First and foremost, a very merry Christmas to all of you! I hope that the holidays are good to you, and you find yourself in the company of people you love, and all that. Now, let us get to this… movie. I hope you brought your nostalgia… because it’s Goosebumps.
A teenager teams up with the daughter of young adult horror author R. L. Stine after the writer’s imaginary demons are set free on the town of Madison, Delaware.
Growing up, I was the biggest fan of R.L. Stine’s books. From Goosebumps to the much sexier Fear Street, I was all over it. Even the television show, made here in Canada, was able to get me excited and enthusiastic. It was probably the beginning of my love of the genre really, and with such a massive amount of stories, I was never in short supply of kid-friendly thrills and chills. While my love for that time of my life, and the impact that Stine had on my childhood are certainly held in high esteem, I have no nostalgic blinders on when it comes to the quality, particularly of the television series. Trying to watch the series in 2015 is nearly impossible, with the staggeringly low production values and quality in the performances. I strongly recommend the Jontron video on the subject actually, it puts things into jarring perspective if you ask me.
So, what I had hoped for from this movie was at least a bit of a tickle of the ol’ nostalgia-bone, and perhaps some yuks from, the usually charming, Jack Black. What I got instead was a complete and total mess, crammed full of characters who are recognizable-ish, and a story that goes all over the place trying to make things work that just don’t. The movie is directed by Rob Letterman, who previously brought the wretched Jack Black vehicle, Gulliver’s Travels to the big screen. So, with that track record and THREE credited writers, Darren Lemke (Turbo), Scott Alexander (Ed Wood), and Larry Karaszewski (Big Eyes), the movie quickly devolves into a jumbled mess and can’t bring itself out of it.
For some reason, the lead monster is Slappy the ventriliquist dummy, voiced by Jack Black, and there is some implication that this character, more than any other, has the deepest connection to R.L. Stine, to the point that Slappy leads the monster army and they follow him without question. There’s an attempt to combine the stories and make them have some relation to each other, but each book was a separate entity unto itself and the fact that Slappy (from the 7th book in the series), is any more or less important than, say, Carly Beth (from my personal favourite, The Haunted Mask). I had a hard time understanding why the story choice to focus around Slappy, beyond the fact that dolls are the “creepy” thing right now. Perhaps some attempt to cash in on Annabelle? Who knows.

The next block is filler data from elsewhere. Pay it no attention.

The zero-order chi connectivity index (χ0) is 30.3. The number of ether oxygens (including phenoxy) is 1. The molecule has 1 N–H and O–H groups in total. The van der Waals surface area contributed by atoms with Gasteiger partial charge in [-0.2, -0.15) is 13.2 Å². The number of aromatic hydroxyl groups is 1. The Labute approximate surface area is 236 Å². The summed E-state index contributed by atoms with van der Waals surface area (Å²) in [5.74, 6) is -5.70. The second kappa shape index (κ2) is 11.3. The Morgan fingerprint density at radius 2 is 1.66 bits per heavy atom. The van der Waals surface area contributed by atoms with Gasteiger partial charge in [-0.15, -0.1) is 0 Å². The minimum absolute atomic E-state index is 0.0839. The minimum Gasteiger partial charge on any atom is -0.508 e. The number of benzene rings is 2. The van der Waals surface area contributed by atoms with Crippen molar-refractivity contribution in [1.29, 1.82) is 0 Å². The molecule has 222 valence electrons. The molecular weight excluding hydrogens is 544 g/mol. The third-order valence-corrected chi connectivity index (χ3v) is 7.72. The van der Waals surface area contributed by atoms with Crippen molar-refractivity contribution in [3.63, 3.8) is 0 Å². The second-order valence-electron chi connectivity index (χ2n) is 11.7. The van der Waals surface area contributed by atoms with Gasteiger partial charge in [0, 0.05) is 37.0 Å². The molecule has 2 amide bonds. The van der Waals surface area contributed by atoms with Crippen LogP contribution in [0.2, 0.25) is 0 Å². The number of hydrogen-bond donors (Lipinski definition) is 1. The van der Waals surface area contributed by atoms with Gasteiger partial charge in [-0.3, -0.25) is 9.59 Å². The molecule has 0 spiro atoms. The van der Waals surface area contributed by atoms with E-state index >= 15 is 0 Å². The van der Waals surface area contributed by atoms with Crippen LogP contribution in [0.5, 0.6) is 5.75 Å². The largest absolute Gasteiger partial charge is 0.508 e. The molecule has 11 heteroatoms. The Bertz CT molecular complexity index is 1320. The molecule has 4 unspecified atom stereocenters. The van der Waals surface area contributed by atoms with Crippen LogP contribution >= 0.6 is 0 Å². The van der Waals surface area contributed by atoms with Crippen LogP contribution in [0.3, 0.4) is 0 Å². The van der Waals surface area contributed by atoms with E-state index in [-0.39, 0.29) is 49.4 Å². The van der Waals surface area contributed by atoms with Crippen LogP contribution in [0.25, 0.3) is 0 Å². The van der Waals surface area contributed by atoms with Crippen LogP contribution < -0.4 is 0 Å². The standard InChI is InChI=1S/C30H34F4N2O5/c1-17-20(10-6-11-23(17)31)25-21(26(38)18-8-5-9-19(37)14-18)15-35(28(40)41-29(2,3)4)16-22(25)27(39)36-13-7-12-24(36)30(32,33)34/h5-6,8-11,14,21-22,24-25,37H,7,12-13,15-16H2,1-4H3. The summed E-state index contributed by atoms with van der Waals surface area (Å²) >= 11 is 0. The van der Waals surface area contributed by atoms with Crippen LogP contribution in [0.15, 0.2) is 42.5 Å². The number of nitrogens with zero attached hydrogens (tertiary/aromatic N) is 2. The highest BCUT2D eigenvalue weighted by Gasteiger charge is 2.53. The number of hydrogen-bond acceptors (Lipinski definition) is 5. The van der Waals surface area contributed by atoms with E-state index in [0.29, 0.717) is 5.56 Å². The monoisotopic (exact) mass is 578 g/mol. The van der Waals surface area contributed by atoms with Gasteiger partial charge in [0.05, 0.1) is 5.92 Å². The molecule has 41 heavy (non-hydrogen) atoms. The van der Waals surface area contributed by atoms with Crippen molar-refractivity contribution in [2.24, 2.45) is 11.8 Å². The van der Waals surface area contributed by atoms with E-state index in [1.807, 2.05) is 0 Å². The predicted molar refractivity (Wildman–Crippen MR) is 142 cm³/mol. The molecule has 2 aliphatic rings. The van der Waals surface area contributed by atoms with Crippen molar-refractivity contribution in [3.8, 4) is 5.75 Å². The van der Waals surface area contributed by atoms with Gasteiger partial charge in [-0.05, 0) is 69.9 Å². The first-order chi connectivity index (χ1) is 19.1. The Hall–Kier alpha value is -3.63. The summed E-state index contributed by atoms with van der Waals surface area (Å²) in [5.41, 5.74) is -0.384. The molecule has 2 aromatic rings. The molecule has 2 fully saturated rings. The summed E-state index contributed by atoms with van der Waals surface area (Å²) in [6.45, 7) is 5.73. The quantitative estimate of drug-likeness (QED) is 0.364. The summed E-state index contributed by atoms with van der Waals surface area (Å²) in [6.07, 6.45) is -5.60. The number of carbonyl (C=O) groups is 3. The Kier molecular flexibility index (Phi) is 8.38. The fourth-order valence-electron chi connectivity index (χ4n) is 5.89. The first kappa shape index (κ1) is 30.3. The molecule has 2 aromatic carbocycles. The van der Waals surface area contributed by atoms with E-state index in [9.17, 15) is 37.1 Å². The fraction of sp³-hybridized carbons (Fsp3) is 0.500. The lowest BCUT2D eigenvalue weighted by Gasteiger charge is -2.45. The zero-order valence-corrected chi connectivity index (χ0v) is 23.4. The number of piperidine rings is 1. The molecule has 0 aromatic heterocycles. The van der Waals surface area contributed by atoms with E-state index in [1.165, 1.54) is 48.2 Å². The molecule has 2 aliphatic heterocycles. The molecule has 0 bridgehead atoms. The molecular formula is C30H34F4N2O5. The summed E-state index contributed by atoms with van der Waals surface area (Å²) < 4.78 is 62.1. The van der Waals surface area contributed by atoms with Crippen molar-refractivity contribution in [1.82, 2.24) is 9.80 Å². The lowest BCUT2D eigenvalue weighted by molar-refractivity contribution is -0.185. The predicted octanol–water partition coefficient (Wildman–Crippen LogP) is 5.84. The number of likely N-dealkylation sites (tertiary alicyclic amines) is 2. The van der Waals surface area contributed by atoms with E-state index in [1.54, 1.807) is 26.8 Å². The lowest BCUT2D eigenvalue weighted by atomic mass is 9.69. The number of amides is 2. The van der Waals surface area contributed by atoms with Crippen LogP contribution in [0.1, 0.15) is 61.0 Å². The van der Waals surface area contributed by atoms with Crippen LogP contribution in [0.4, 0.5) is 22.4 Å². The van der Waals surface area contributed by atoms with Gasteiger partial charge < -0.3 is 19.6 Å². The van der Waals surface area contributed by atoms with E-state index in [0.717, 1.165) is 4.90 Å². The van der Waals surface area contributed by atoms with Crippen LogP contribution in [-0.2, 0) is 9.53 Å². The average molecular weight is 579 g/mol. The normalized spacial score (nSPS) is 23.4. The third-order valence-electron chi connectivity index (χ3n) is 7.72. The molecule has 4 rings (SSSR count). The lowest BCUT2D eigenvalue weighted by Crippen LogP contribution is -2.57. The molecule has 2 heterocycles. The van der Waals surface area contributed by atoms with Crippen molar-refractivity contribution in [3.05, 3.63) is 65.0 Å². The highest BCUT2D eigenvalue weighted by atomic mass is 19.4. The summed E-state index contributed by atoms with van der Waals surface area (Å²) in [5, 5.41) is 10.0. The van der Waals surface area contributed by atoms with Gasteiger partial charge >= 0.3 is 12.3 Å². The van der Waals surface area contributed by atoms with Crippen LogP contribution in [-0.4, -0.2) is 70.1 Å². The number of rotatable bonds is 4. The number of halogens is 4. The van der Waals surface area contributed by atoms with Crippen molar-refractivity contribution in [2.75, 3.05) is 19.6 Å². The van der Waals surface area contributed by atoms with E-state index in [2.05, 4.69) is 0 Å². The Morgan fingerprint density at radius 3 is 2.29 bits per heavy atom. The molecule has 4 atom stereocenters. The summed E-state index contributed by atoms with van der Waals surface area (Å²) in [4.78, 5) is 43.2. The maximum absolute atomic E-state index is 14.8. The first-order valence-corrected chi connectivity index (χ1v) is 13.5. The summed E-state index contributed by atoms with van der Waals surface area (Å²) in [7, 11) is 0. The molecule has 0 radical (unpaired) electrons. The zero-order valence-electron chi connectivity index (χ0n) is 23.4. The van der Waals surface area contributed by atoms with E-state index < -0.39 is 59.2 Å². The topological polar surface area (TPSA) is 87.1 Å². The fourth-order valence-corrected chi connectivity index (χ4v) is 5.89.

There are a couple of creepy moments and the animation used in the movie isn’t the worst thing I’ve ever seen, but it just doesn’t work in the grand scheme. I did find the initial encounter with the lawn gnomes effectively creepy, but its soon over and replaced by a ridiculous werewolf in shorts, and it just falls so flat over and over, and I found the complete under utilization of the Haunted Mask offensive to my own personal nostalgic viewing of the movie.
Performance wise, you have Jack Black coasting through most of the movie, giving a fairly ordinary performance. He is a naturally funny guy, and he’s not unfunny in the movie, but his presence doesn’t add much, which was pretty unfortunate. You also have performances from the relatively bland Dylan Minette (Prisoners), who doesn’t have much to do except play “Generic Teen Hero”, and his sidekick played by Ryan Lee (Super 8) who isn’t terrible, but again doesn’t bring much to the hollow movie. You also have Odeya Rush (We Are What We Are) who serves as the hero’s prize for a job-well-done in the end of the movie, but does one of the better jobs all around. We spend a considerable amount of time with all of these characters, and they feel so poorly defined and half-cooked that they’re as forgettable as the movie itself.
At the end of the day, you have a weak movie that doesn’t really do any favours for the series that it’s based on. It’s a jumbled mess, with too many monsters AND it has the audacity to sequel bait as well. A real disappointment, and not something I would really even recommend for nostalgia’s sake. Give this one a pass, and have yourselves a merry little Christmas.